Adding to the town’s general harmony, there’s a certain level of spirituality to be found observing thousands of monks and novices go about their lives and perform their rituals amidst the growing modern world. All Lao boys are expected to become novice monks for a short period of their lives (3-12 months) and many come to Luang Prabang from smaller, impoverished villages to receive a partial education and perform their temporary commitment before returning home to help support their families. Around 2,100 monks and novices reside in the town and make up a significant portion of the population and I think for most tourists, myself included, there’s a level of mysticism associated with having to respectfully step off a curb to let a group of teenage monks pass by. Having been the religious and spiritual center of the country for centuries, the town is scattered with wats and their coinciding schools, monasteries, and dormitories. The temples found in Luang Prabang are not overly remarkable (like the White Temple), but still have the typical elegance and beauty found at most throughout southeast Asia. And they are plentiful – walking down any street, it’s hard not to notice how many there are as you pass temple after temple – 33 located in the small Historic District alone.
This rare combination of beautiful characteristics as well as its newfound reputation has led Luang Prabang into a booming economic bubble not yet found in the rest of the country; Including the current capital, Vientiane. Since 1989 when Laos officially opened its doors to tourism, the numbers flocking to Luang Prabang are dramatic; Particularly over the past decade.** Local families have en-masse converted their homes into guesthouses and there is now an overabundance of places to sleep, restaurants to eat at, and shops to hoard souvenirs from. This tourism is the backbone for the local economy providing the people with opportunity for income and wealth, but it’s looking like it could also be at a high cost to their culture and way of life. High rates of tourism force an increased expansion that will effect the harmony the town is currently in (or at last was). There are already a lot of signs of ignorant travelers inhibiting the local traditions (the morning alms jumping to mind) and essentially threatening the very charm drawing those travelers in the first place. Right now, there seems to be a very delicate balance between sustaining the historical and cultural significance that evoked the World Heritage Site designation and the tourism backing the thriving economy that’s threatening that very designation. It’s a balance that’s desperately at risk – even back in a 2007 report, UNESCO was already talking about placing the town on the World Heritage in Danger list and since then, tourism has still continued to increase and thrive.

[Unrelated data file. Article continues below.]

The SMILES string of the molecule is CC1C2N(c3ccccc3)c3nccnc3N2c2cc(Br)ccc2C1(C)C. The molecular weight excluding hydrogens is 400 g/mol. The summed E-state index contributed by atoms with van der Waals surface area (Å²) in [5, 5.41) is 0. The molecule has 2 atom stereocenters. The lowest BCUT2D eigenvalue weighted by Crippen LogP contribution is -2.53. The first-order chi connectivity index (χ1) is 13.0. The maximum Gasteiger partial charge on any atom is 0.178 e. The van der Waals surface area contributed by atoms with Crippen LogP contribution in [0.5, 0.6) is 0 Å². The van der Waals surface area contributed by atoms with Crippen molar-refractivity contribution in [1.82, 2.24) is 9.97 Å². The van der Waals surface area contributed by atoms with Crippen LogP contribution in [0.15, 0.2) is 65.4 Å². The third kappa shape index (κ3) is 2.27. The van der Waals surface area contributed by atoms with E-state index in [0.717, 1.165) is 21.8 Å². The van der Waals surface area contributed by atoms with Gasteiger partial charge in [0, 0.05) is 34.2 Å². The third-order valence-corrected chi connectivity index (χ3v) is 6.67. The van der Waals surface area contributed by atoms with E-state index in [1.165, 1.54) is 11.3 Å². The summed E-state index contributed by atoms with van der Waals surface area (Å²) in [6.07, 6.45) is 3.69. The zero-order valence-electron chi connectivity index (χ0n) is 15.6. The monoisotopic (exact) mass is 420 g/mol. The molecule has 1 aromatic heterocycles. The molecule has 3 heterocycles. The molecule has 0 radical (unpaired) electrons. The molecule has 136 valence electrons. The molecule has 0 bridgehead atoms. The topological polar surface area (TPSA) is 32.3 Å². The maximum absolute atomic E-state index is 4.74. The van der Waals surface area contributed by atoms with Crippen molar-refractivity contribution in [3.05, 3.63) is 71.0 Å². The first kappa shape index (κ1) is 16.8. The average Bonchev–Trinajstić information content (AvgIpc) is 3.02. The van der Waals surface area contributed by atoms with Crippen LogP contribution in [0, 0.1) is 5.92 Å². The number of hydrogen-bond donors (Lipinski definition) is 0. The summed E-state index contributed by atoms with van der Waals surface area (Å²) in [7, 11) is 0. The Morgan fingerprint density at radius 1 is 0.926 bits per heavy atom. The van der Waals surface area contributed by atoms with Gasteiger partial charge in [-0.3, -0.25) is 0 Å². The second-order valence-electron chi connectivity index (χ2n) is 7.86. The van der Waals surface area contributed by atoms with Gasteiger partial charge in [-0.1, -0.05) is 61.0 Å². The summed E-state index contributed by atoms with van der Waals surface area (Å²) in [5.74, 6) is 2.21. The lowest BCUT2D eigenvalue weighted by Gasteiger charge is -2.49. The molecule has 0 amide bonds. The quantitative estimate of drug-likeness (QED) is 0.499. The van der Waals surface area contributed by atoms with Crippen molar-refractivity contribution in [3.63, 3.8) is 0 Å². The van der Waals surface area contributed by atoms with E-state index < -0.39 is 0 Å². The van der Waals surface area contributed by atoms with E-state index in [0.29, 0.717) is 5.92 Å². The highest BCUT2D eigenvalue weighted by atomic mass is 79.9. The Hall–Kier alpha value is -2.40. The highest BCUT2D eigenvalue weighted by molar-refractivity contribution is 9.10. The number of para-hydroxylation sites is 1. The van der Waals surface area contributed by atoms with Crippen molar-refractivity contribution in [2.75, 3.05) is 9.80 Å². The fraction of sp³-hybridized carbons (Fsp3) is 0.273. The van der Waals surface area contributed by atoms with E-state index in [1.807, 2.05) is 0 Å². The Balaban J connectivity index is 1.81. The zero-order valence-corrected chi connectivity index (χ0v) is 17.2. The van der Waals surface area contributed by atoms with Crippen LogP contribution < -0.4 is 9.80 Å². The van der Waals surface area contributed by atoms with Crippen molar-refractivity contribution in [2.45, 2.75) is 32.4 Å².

Luang Prabang was by far my favorite part of my trip and since visiting the city, I’ve been like a small child sitting in class; Randomly drifting off to particular moments in Luang Prabang. I think it’s the one place on the trip that I can definitively say I will get back to someday; Hopefully sooner than later.
*A World Heritage Site is a place that is listed by the United Nations Educational, Scientific and Cultural Organization (UNESCO) as of special cultural or physical significance.
**I can’t even find exact increase in numbers for Luang Prabang specifically, but the airport welcomed 89,500 tourists in 2011.